Suspected Al-Qaeda militants in police uniforms killed four soldiers Tuesday in an attack on a special forces' checkpoint in southeastern Yemen, a security official said.
The attack is the latest in a series of deadly operations against security forces blamed on Al-Qaeda in the Arabian Peninsula (AQAP), perceived by Washington as the jihadist network's most dangerous affiliate.
The gunmen "suspected of belonging to Al-Qaeda" opened fire on the checkpoint at the western entrance to the port city of Mukalla, the provincial capital of Hadramawt, the official said.
Two other soldiers were wounded, the official said, requesting anonymity.
The assailants also stormed a nearby police station where they stripped officers of their weapons but spared their lives, he said.
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A military official said AQAP militants established hideouts and training bases in the vast Hadramawt province after the army drove them out of cities in the southern province of Abyan in 2012.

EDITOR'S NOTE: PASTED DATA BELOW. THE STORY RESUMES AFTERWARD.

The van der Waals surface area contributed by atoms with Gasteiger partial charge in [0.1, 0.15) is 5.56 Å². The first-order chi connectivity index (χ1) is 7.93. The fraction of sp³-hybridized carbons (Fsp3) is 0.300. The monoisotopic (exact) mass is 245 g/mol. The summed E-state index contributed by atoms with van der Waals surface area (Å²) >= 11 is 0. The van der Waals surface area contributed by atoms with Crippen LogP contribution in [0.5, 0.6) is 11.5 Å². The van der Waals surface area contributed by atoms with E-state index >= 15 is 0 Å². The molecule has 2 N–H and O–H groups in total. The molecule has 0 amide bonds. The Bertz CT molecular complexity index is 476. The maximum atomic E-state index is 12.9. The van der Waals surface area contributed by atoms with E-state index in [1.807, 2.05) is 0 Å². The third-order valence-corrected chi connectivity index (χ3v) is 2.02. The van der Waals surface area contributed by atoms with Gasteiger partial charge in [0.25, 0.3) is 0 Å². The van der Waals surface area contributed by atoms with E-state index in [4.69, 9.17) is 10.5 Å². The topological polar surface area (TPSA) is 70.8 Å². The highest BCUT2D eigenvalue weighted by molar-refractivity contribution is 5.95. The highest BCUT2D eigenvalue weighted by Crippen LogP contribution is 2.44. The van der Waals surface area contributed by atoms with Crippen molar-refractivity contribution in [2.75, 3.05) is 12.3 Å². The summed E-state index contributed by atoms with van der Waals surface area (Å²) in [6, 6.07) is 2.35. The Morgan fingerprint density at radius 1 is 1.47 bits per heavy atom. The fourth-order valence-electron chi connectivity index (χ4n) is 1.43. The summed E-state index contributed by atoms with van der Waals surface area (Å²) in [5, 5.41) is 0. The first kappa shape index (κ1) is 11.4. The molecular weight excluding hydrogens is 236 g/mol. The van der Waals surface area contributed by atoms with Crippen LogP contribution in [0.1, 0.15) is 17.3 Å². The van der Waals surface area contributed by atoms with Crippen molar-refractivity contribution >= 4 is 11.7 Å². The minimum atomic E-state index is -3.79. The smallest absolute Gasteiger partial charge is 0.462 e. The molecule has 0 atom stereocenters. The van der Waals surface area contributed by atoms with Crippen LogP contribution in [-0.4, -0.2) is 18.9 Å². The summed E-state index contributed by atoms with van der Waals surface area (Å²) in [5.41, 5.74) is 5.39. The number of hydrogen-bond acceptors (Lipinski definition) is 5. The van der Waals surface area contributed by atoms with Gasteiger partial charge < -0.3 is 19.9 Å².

On Friday, suspected Al-Qaeda gunmen killed eight soldiers in an attack on an army post in Hadramawt. Four militants died in the attack.
It came after Al-Qaeda claimed a brazen assault Wednesday on an army headquarters in a highly secure area of Aden, which an official said killed six soldiers and three civilians, in addition to 10 assailants and a suicide bomber.
AQAP said the attack killed "nearly 50 soldiers" and was part of its campaign to "target the joint operation rooms that manage the US drones in the country".
US drones frequently attack militants on the run in the rugged terrain of the south Arabian Peninsula country.